Mato Violić Matuško is one of the pioneers of connecting wine production and tourism. Annually his cellar is visited by over 50 thousand guests who buy tickets.
“We have growth every year. Ten of our employees take care of that. They lead groups of tourists through the cellar, enable them to taste and buy our products in the winery. It’s a very important segment in our business, as we have ensured high solvency. Even in the worst of years, when the payments of other businesses, wine distributors and caterers were late or messy. Lately the situation is better in that regard,” pointed out Mato Violić.
Matuško began in 1998 with a small cellar and believed he can sell several hundred litres of wine. Travelling the world and touring wine destinations he saw the way wine is presented is very important for this tourism product. “A tourist, or traveller, likes to see where wine is made, who makes it and how it used to be done. As Pelješac is a tourism paradise, I began developing it. I worked with agencies and things got moving. My surplus money was invested into a larger cellar until we reached 2.000 square metres of underground cellar space. It’s also a production cellar with over 600 wine filled barrique barrels. This is tangible for tourists, they like to see that,” said Matuško.
Another cellar expansion was finished this year where they will move white wines. “As a winery we are recognised as red wine producers. Lately we have been investing into white wines. We bought a vineyard in Ilok in Slavonia, constantly planting new vines and working with our subcontractors, controlling the wine production. I took the road I was familiar with. When I completed my studies at eh Faculty of agronomics, my first job was in Dingač Winery. Later I was the chief oenologist for the winery. So I decided to produce wine I knew most about,” said Matuško.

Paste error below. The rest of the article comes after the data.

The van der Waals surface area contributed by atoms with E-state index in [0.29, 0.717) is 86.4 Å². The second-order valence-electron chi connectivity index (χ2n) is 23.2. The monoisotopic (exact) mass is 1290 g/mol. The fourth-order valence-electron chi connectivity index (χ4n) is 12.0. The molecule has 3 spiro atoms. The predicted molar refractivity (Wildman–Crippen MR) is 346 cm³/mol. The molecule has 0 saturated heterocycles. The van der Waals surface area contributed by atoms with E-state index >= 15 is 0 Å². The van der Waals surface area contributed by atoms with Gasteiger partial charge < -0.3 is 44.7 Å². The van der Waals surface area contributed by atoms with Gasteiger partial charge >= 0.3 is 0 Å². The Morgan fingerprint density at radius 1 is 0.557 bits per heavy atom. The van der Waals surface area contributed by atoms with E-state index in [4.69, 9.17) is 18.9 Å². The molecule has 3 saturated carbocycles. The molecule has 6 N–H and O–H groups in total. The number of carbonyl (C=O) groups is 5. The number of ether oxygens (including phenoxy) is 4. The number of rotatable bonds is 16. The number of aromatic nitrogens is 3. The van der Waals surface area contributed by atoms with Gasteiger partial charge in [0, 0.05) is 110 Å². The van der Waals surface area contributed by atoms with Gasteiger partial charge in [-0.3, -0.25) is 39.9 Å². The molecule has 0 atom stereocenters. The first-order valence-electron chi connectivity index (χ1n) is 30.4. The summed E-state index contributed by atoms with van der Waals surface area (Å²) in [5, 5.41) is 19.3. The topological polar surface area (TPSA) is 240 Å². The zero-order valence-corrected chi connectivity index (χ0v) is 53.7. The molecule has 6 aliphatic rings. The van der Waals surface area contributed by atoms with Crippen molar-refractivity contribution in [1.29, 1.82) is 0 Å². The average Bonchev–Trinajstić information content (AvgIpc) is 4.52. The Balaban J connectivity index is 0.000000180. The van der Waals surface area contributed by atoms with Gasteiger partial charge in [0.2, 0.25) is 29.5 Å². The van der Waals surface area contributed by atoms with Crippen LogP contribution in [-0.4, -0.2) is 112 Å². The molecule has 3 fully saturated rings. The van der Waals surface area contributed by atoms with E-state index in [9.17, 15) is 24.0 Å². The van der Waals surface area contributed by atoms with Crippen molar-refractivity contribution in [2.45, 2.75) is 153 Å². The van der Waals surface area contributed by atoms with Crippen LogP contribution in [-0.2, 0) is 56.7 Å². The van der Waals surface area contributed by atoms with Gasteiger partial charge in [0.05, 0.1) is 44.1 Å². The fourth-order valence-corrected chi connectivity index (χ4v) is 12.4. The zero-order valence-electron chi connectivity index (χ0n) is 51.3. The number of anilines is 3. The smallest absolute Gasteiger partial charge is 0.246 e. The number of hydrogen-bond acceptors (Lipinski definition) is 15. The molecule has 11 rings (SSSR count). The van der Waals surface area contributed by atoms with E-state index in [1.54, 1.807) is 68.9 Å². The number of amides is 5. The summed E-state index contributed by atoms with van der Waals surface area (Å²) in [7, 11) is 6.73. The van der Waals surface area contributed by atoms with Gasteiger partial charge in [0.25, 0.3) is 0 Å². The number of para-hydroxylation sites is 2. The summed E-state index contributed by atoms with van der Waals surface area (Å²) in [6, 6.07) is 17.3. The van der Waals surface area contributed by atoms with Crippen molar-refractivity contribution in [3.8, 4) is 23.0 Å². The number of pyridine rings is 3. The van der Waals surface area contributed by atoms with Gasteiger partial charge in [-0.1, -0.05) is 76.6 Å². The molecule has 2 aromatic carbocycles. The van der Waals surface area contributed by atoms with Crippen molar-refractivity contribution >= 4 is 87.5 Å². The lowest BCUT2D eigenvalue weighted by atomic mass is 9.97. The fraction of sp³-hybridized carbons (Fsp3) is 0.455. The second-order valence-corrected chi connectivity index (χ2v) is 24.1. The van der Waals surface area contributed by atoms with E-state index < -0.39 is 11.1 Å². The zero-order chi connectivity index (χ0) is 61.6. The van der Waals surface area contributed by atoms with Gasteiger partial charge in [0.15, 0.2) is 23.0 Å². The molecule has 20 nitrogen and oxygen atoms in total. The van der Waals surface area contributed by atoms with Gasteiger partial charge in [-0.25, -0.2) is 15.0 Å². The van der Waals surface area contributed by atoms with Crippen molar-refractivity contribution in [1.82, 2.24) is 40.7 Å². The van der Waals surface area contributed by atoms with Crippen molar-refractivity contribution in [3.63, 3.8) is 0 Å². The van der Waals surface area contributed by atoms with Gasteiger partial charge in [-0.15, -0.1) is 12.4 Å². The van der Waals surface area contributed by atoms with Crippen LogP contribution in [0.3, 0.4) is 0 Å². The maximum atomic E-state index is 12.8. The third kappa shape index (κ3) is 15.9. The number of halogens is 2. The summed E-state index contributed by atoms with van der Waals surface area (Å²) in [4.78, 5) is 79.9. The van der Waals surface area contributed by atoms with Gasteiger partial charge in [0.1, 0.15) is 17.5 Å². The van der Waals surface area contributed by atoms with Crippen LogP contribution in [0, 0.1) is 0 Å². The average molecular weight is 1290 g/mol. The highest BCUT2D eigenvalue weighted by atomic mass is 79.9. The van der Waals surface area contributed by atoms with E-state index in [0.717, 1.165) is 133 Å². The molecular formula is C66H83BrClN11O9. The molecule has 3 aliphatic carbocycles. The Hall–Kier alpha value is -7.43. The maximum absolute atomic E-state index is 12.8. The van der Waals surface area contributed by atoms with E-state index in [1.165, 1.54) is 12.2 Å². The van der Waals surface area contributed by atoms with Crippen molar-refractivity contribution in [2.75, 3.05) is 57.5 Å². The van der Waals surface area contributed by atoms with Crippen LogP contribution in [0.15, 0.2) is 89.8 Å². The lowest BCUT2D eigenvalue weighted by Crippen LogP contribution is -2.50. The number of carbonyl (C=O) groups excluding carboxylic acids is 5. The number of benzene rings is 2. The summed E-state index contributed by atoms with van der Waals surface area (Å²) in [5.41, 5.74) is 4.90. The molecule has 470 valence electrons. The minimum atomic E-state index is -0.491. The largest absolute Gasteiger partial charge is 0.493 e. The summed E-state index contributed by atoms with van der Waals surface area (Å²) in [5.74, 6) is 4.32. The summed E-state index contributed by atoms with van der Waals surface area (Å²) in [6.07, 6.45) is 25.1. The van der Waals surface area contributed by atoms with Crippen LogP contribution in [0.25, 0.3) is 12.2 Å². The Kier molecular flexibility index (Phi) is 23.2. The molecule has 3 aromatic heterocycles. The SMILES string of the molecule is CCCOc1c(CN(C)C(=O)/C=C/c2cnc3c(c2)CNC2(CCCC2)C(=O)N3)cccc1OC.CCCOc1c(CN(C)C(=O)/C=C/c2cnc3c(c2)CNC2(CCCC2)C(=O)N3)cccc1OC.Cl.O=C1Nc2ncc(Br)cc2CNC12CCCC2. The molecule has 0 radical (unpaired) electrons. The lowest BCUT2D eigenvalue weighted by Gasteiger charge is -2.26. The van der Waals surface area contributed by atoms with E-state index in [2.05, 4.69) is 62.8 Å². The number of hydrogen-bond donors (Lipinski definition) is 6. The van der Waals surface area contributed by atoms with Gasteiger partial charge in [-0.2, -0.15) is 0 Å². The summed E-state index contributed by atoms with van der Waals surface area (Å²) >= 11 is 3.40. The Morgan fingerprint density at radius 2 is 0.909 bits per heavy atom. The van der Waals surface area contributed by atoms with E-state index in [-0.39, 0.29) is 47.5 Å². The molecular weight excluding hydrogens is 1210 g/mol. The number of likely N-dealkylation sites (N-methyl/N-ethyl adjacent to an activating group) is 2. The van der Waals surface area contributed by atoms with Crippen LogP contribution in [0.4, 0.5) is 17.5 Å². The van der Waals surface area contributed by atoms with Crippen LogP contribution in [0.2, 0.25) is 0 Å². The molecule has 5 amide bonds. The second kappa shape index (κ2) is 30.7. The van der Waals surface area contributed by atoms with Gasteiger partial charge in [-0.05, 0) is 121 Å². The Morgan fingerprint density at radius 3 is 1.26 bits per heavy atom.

Wine growing and winemaking are, according to him, completely different jobs. They are connected, as grapes are made into wine. Fact is, great wines are made in the vineyard, but the jobs are completely different. “To get good wine, you have to have superior grapes, but if you don’t know the secrets of wine production, then you can ruin the best grapes. I did not ask for concession or subsidies. Everything we did or took on we did with the money we earned. So our property is our own or our company’s. I have no loans,” explained Mato Violić.
As for the market, Matuško says they have no issues with selling his expensive wines as the consumers in that segment recognised him and he has positioned well. Speaking of wine sales in general, Matuško says the crisis is felt in his medium priced wines. That segment has the most producers and the middle class in Croatia is in problems.
Matuško Wines employ around 30 people in season, with several families tied to the company, working in the vineyards. There is also a line of permanent subcontractors and companies tied to the company business. They have to catering locations, one is a seasonal restaurant by the sea in the Dingač area, the second is a wine bar in the core of Dubrovnik and is open year-round. They only sell their own wines, with over 20 labels and two types of sparkling wines.
“So we have catering in the section we can completely oversee and market our own wines. I tried something similar in Zagreb while my son was in college, but we gave as he completed the Faculty of Agronomics and returned to take part of the business.”
At this moment on Pelješac there are seven or eight very respected cellars and a large number of smaller wine shops in small wineries and cellar which host tourists. Mato Violić Matuško is president of the Pelješac Wine Roads association which organizes several manifestations with open cellars. HE says the opening of a line of new cellars has not hurt him at all.
“Just the contrary. Our destination has developed and we have become known for it. We all benefit being positioned as a wine destination. With only a few of us we certainly would not succeed in that. This was we develop and grow. We only have to raise the quality of wine and all will be well. It’s a slow process, but a positive story is developing. We don’t brag much and are firmly on the ground, but advancing quickly and surely. I take care of Pelješac winemakers,” said Mato Violić Matuško.